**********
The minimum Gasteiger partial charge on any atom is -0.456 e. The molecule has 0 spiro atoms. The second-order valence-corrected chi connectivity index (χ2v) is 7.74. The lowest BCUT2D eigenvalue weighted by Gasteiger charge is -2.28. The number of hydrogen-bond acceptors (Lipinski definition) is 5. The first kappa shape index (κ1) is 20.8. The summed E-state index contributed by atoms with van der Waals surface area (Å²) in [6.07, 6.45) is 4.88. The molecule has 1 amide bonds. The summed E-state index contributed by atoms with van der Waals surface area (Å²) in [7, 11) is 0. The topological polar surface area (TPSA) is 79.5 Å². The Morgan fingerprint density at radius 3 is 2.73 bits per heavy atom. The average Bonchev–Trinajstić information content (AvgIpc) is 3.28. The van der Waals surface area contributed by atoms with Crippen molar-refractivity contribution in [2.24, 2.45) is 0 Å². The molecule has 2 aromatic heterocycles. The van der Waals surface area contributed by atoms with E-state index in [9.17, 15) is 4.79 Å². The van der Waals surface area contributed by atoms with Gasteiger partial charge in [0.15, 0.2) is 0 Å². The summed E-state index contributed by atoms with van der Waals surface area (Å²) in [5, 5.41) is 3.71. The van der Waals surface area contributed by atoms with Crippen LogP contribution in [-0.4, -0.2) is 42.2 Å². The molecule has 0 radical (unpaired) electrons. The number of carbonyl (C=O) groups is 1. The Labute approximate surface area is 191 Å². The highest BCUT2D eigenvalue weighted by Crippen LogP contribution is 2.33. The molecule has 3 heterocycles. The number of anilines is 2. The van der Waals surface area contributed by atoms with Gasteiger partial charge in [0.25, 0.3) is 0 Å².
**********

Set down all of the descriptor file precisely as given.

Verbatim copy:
The minimum Gasteiger partial charge on any atom is -0.456 e. The molecule has 0 spiro atoms. The second-order valence-corrected chi connectivity index (χ2v) is 7.74. The lowest BCUT2D eigenvalue weighted by Gasteiger charge is -2.28. The number of hydrogen-bond acceptors (Lipinski definition) is 5. The first kappa shape index (κ1) is 20.8. The summed E-state index contributed by atoms with van der Waals surface area (Å²) in [6.07, 6.45) is 4.88. The molecule has 1 amide bonds. The summed E-state index contributed by atoms with van der Waals surface area (Å²) in [7, 11) is 0. The topological polar surface area (TPSA) is 79.5 Å². The Morgan fingerprint density at radius 3 is 2.73 bits per heavy atom. The average Bonchev–Trinajstić information content (AvgIpc) is 3.28. The van der Waals surface area contributed by atoms with Crippen molar-refractivity contribution in [2.24, 2.45) is 0 Å². The molecule has 2 aromatic heterocycles. The van der Waals surface area contributed by atoms with E-state index in [9.17, 15) is 4.79 Å². The van der Waals surface area contributed by atoms with Gasteiger partial charge in [0.15, 0.2) is 0 Å². The summed E-state index contributed by atoms with van der Waals surface area (Å²) in [5, 5.41) is 3.71. The van der Waals surface area contributed by atoms with Crippen LogP contribution in [-0.4, -0.2) is 42.2 Å². The molecule has 0 radical (unpaired) electrons. The number of carbonyl (C=O) groups is 1. The Labute approximate surface area is 191 Å². The highest BCUT2D eigenvalue weighted by Crippen LogP contribution is 2.33. The molecule has 3 heterocycles. The number of anilines is 2. The van der Waals surface area contributed by atoms with Gasteiger partial charge in [0.25, 0.3) is 0 Å².